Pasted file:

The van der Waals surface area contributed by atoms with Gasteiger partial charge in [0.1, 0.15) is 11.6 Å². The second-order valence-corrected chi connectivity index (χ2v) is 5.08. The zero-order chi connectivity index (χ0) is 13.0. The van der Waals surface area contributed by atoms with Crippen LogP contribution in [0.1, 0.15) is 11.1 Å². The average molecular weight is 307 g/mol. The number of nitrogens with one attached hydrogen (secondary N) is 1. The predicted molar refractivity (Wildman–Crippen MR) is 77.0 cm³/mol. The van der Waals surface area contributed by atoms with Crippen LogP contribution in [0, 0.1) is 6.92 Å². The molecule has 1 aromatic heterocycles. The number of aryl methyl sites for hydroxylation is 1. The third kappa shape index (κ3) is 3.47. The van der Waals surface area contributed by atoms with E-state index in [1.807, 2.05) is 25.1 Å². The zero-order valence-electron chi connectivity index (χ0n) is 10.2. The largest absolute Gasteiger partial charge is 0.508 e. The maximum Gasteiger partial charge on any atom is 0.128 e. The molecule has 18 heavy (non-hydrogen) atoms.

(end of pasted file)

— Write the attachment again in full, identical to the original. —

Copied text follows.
The van der Waals surface area contributed by atoms with Gasteiger partial charge in [0.1, 0.15) is 11.6 Å². The second-order valence-corrected chi connectivity index (χ2v) is 5.08. The zero-order chi connectivity index (χ0) is 13.0. The van der Waals surface area contributed by atoms with Crippen LogP contribution in [0.1, 0.15) is 11.1 Å². The average molecular weight is 307 g/mol. The number of nitrogens with one attached hydrogen (secondary N) is 1. The predicted molar refractivity (Wildman–Crippen MR) is 77.0 cm³/mol. The van der Waals surface area contributed by atoms with Crippen LogP contribution in [0, 0.1) is 6.92 Å². The molecule has 1 aromatic heterocycles. The number of aryl methyl sites for hydroxylation is 1. The third kappa shape index (κ3) is 3.47. The van der Waals surface area contributed by atoms with E-state index in [1.807, 2.05) is 25.1 Å². The zero-order valence-electron chi connectivity index (χ0n) is 10.2. The largest absolute Gasteiger partial charge is 0.508 e. The maximum Gasteiger partial charge on any atom is 0.128 e. The molecule has 18 heavy (non-hydrogen) atoms.